The Unspoken (2015)

The Unspoken (2015)

In one sequence, Angela searches for the hidden Arthur and, faced with noises from the bedroom closet and movement under the bed, must decide in which locus of childhood anxieties to look first. The film too is spoilt for choice in the haunted-house tropes it so gleefully gets to have both ways – and if all these clichés make The Unspoken sound like a product of unremitting (if effective) conventionality, there is a subversive twist in the tail that overturns all expectation, and comes up with a new, if no less incredible, explanation for old hauntings.

Only the most niche of audiences will be excited at the prospect of a second sequel to Steven R. Monroe’s 2010 remake of I Spit on Your Grave (aka Day of the Woman), Meir Zarchi’s notoriously ‘nasty’ rape revenger from 1978 – and yet, with I Spit on Your Grave 3: Vengeance Is Mine, director R.D. Braunstein (new to the franchise) has produced something far richer and more confronting than any of the other entries in this renewed series, finding new edges at which to push the original’s ‘feministsploitation’.

Here the survivor (and ultimate slaughterer) of the first film Jennifer Hills (Sarah Butler) is living in Los Angeles under the false name ‘Angela’, and struggling through issues of fear, anger and mistrust in an urban jungle where men continue casually to objectify and abuse women. So the film begins, like this year’s Final Girl and Last Girl Standing, as a study of victimhood’s afterlife and the scars of survival, while filtering its events through the distorting lens of Angela’s PTSD and violent fantasies.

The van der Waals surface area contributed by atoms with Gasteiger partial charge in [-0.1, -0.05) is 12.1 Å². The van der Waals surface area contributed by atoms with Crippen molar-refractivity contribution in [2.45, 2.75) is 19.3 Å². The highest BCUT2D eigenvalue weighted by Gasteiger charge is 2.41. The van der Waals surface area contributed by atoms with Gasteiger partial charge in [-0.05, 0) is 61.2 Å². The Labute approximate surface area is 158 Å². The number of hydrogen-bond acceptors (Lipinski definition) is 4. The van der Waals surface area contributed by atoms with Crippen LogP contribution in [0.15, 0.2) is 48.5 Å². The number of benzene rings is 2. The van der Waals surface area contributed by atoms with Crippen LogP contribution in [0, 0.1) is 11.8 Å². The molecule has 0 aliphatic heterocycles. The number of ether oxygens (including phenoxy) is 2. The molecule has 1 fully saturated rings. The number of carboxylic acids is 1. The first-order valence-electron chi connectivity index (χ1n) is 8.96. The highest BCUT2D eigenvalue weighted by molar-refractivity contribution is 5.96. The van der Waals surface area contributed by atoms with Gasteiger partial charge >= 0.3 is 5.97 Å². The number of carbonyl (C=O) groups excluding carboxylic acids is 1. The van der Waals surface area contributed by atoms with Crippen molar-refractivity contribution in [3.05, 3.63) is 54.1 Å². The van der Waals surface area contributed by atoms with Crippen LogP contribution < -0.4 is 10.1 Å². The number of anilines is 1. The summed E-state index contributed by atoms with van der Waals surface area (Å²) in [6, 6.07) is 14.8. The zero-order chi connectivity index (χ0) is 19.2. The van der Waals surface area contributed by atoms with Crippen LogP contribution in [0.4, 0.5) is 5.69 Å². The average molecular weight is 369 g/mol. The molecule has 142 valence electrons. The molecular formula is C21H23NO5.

I Spit on Your Grave 3: Vengeance Is Mine (2015)

I Spit on Your Grave 3: Vengeance Is Mine (2015)

At a rape-victims’ support group, Jennifer meets Marla Finch (Jennifer Landon), whose very name alludes to the support group-haunting Marla in David Fincher’s Fight Club (1999). Soon Angela is drawn by her new friend into acts of vicious vigilantism against rapists – yet as these acts escalate in their brutal sadism, and as Jennifer’s targets become less and less obviously criminal, our sympathies become very complicated, and we are left wondering whether ‘Angela’ is a righteous angel of vengeance or a deluded Lucifer, with the police, the judicial system and even therapy also found conspicuously wanting.

Like the best revenge flicks, I Spit On Your Grave 3: Vengeance Is Mine foregrounds then interrogates its own fantasy, before punishing us with whatever moral conclusion we choose to draw. Picking up where Monroe’s ‘original’ left off, and pretending – as we would all like to – that I Spit On Your Grave 2 never existed, this is without question the best of the series, and a whole lot better than one might imagine.